Now that was a close shave. I mean I could have really spoiled that, because I could have sent her a disapproving look from this chair, and she could have started telling herself about me, things about me, like mmm, Louise, she’s controlling, she’s difficult. It’s not easy to be around her. And that was not my intention at all. And in fact, she was completely engaged. She was there multitasking in her digital way but she was enhancing our reality. So in milliseconds I could have destroyed that beautiful moment that we were creating together.
And this is what we’re doing all the time is we’re making choices about the behaviors that we bring into the world. And the choices that we make have a direct impact on the conversations that we have, the relationships that we form, and the quality of our lives in general.
So what can we do at a practical level to help us be more conscious about this, because we don’t get trained in this school, it’s not on the school curriculum how to behave well, really? So what can we do?
Now the idea of the 5 Chairs came to me when I went and attended a nine day course in nonviolent communication with its late founder Marshall Rosenberg, an extraordinary man who did so much for world peace. And after that it sort of changed my life. After that I decided that it was a message that I needed to get into our workplaces — workplaces where I spend most of my time being a coach, a facilitator and the training – trainer. And also where we produce some of our most questionable behaviors, sometimes toxic behaviors.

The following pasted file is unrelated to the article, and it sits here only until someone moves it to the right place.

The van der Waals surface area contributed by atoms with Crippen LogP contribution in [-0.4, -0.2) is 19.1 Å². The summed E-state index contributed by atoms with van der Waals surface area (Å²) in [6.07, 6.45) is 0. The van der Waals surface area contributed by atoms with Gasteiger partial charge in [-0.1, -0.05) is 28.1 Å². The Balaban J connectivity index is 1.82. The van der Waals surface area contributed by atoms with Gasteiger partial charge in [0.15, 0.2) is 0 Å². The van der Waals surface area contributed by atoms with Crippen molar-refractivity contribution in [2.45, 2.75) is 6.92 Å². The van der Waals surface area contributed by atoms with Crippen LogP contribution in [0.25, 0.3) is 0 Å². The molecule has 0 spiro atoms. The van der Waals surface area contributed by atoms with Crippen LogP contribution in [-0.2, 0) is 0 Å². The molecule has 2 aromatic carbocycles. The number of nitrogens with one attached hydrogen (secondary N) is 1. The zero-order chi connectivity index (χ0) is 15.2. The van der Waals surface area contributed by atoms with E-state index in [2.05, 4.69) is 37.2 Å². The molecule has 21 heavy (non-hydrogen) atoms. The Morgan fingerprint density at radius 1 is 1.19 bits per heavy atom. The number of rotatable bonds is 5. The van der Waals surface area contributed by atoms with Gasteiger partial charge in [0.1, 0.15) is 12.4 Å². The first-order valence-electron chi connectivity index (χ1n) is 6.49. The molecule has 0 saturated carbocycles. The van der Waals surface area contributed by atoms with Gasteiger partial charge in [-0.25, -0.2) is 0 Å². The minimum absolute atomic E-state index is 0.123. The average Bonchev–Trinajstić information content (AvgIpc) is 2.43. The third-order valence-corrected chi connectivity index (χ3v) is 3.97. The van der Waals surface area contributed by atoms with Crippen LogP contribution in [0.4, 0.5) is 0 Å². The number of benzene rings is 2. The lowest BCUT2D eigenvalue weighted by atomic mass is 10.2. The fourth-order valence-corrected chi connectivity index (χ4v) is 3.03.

So the idea of the 5 Chairs is to help us slow down how we are behaving in every moment of our lives and to analyze what’s going on.
So what I would like to do is look at the chairs more closely and explain them. The Red Chair. So this is the jackal chair. I mean, jackals — incredibly clever, incredibly opportunistic animals. They’re always on the lookout to attack. And in fact, this chair here is the chair where we misbehave the most. In this chair, we love to blame, to complain, to punish, to gossip but our supreme game in this chair is to judge. And if you don’t believe me, I invite you to go on a mental diet. I invite you to spend one hour with some human beings and see if you can do it without one single judgment going through your mind.
I mean, watch ourselves. Somebody walks in the door. We go, I like, don’t like, not really interested. And we don’t know anything about them at all. So this chair here is a judging chair. There’s actually another game that I love in this chair is it’s the “I’m right game” and I used to do that all time — all the time until my brother gave me some feedback. I used to do it with my mother because my mother likes to exaggerate. So she would say something like, “Oh yes, there were 30 people at the family gathering”. And my job was to correct her and I’d say, “No ma, they weren’t 30, they were 13.” So I was the policewoman of the situation.